Hobbes’s status as an economic thinker, on the few occasions when scholars have bothered to assess it, has ranged from “insignificant” to “the father of political economy.” Although not a political economist in the mold of Adam Smith, Hobbes explored the interrelations of government and economics and provided much of the language and concepts, including Homo economicus, appropriated by the pioneers of economics.

Quentin P. Taylor is an assistant professor of history and political science at Rogers State University, Claremore, Oklahoma.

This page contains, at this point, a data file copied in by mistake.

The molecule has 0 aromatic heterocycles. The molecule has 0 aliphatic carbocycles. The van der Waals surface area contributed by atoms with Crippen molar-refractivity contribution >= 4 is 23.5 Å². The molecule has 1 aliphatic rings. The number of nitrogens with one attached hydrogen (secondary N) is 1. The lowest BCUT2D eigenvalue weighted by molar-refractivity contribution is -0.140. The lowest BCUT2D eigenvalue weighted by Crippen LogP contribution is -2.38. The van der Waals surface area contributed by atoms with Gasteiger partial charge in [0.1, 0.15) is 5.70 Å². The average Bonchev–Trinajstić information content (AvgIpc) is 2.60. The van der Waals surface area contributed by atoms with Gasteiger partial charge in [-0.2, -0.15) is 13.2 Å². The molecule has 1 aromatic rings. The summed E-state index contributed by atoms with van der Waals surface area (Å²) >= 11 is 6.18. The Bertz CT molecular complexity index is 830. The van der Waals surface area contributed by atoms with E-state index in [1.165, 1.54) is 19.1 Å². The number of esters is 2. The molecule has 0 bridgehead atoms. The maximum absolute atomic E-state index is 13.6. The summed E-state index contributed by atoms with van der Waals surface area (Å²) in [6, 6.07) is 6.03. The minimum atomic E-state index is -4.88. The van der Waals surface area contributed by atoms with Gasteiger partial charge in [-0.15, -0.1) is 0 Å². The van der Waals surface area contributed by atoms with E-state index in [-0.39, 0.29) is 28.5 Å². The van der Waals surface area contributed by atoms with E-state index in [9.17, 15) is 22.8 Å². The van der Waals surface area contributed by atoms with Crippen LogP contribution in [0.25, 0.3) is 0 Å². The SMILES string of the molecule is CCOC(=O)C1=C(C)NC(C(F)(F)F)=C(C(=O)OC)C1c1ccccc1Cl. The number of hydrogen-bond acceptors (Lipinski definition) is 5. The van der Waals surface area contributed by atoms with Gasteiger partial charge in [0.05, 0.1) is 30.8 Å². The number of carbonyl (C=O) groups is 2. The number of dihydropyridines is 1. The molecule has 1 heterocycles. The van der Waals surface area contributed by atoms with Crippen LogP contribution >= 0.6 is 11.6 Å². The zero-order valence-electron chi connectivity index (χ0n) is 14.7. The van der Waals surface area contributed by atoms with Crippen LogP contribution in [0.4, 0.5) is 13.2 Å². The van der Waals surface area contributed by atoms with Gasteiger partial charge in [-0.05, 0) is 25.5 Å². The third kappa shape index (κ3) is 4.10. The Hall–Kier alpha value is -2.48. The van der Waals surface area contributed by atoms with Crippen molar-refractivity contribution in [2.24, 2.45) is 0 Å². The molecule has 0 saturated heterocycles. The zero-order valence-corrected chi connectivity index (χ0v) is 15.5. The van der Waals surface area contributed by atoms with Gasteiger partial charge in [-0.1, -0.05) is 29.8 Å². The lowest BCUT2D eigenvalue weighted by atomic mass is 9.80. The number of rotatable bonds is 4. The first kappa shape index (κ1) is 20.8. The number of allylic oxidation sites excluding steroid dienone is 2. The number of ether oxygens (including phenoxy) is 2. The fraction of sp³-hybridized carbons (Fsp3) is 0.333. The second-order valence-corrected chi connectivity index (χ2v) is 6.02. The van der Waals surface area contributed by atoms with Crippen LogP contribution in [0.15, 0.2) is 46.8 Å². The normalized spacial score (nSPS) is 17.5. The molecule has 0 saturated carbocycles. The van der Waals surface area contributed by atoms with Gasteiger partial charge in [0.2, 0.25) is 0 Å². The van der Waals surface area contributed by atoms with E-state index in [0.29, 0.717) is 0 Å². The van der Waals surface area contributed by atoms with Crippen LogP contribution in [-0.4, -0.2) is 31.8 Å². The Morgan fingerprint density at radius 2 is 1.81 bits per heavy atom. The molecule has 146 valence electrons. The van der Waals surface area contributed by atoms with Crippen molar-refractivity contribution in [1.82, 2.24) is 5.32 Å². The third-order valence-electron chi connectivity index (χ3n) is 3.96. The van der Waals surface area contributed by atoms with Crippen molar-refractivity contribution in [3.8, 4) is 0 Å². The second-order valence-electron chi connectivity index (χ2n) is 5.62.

Economic PolicyEconomistsEconomyGovernment and PoliticsLaw and LibertyPhilosophy and ReligionPolitical HistoryPolitical Theory
Other Independent Review articles by Quentin P. Taylor
Summer 2016 John Stuart Mill, Political Economist: A Reassessment
Winter 2004/05 Money and Politics in the Land of Oz
Winter 2003/04 An Original Omission? Property in Rawls’s Political Thought